Council signals intent to expropriate land for sewer separation project

Dave Stewart
Published on June 9, 2014

Queen Street at the intersection with Pond Street is blocked to traffic as work continues in the city's sewer extension project.

©Guardian photo by Brian McInnis

Charlottetown’s Water and Sewer Utility may have to take some of the land it needs for its separation project by force.

City council began the process at its regular monthly meeting Monday of expropriating land it needs on Summer Street.

Coun. Eddie Rice, chairman of the utility, said negotiations with E. Brian Johnston have failed so far so the city may not have any choice but to take it without his consent.

“All of the other properties in the surrounding area have agreed for the greater good of the city,’’ Rice said following a unanimous 8-0 vote by council to signal its intent to expropriate.

Couns. Mitchell Tweel and Cecil Villard were absent.

The actual vote to take the land it needs, should talks continue to fail, will be held at the next regular monthly meeting of council on July 14.

“This is just the first step. We are allowed under our acts to expropriate.’’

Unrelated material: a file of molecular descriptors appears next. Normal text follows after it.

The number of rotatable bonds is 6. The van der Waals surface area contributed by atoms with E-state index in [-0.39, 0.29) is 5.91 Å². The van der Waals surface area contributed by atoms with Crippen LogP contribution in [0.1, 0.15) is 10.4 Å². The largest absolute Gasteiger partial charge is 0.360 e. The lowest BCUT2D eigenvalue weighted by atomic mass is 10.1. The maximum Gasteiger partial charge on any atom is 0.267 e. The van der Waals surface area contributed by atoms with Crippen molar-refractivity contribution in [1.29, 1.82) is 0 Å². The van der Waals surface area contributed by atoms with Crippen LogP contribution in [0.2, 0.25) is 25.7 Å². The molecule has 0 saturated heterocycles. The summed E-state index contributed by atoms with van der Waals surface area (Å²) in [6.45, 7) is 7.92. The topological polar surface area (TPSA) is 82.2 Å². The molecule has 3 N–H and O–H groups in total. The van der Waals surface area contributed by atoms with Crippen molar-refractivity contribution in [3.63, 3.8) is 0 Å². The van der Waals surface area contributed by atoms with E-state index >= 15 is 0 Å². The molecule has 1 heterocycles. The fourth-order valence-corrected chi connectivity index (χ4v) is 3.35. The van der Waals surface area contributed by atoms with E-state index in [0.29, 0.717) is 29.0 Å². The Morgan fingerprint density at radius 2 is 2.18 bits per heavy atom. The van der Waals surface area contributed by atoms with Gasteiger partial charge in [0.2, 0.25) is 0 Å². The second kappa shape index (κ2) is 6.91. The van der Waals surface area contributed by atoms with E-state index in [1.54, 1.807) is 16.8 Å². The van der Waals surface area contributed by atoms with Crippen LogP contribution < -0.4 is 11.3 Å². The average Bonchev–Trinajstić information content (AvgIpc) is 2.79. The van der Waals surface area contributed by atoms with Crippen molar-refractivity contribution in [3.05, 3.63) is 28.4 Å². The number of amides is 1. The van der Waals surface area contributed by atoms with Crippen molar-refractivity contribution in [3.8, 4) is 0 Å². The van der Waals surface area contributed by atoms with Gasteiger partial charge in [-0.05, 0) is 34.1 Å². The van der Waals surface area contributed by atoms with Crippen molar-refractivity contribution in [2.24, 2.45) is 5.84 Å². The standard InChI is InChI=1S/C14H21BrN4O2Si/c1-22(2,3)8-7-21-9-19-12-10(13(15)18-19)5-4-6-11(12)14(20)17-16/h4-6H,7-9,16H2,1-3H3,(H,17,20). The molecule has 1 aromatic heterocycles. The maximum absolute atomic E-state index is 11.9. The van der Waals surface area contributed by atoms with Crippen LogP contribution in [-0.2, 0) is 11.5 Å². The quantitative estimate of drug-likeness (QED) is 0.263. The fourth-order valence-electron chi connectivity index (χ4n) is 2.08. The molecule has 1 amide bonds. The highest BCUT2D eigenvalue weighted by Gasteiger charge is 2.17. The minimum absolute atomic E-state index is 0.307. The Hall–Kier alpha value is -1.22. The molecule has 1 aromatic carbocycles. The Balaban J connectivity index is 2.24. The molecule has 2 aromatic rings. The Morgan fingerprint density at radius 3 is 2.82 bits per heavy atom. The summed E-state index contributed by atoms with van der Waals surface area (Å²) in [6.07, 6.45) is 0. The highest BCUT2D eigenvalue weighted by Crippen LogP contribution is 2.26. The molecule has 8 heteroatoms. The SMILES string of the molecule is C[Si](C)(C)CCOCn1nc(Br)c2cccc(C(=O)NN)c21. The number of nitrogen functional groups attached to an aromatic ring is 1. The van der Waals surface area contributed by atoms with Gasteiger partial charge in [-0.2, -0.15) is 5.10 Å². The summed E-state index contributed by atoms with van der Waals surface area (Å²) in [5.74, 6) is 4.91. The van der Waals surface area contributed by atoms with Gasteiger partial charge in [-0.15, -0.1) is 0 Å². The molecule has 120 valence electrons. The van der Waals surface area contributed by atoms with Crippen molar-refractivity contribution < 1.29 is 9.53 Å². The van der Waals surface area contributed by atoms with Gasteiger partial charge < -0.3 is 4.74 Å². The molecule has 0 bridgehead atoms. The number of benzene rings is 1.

Efforts were made to reach Johnston Monday evening after council’s meeting but were unsuccessful. One resident on Summer Street said Johnston rents units.

The city is in the process of laying pipe underground that will enable it to completely separate sanitary water from storm water and preventing the much-publicized overflows into the Hillsborough River.

Rice said Johnston wants the city to buy his property and is asking $100,000.

The city does have a non-registered easement over the property in question. The existing pipe is there and all the city wants to do is put the new pipe next to it.

Rice said it would cost city taxpayers $400,000 if the city chooses to go around the property.

“We can’t in all conscience support that because there’s a non-registered easement already there. We’re just looking at the ways and means that we act upon it.’’

The utility has expropriated property in the past but Rice said he’s optimistic a deal will be reached.

This little snag isn’t causing any delays in the sewer separation project yet.

Rice said council signaled a notice of intent to expropriate the land next month so it wouldn’t cause a delay.

“That’s the whole purpose of tonight, to not delay the project. If we go beyond July 21 then we are in danger of possibly causing a delay in the project.’’

Not only would it delay the project, but the firm that’s handling the work could slap the city with a penalty.

“The timing is critical.’’

Rice said they’re trying to get in and out of the area quickly so it causes as little disruption as possible.

“(The residents) have been very patient with us. The success is there, we can smell it.’’

If a deal with Johnston isn’t reached and the land is expropriated the land owner would be compensated and "a price is decided by the due process of law. It would be what he’s entitled to. I hope that’s fairness for everybody.’’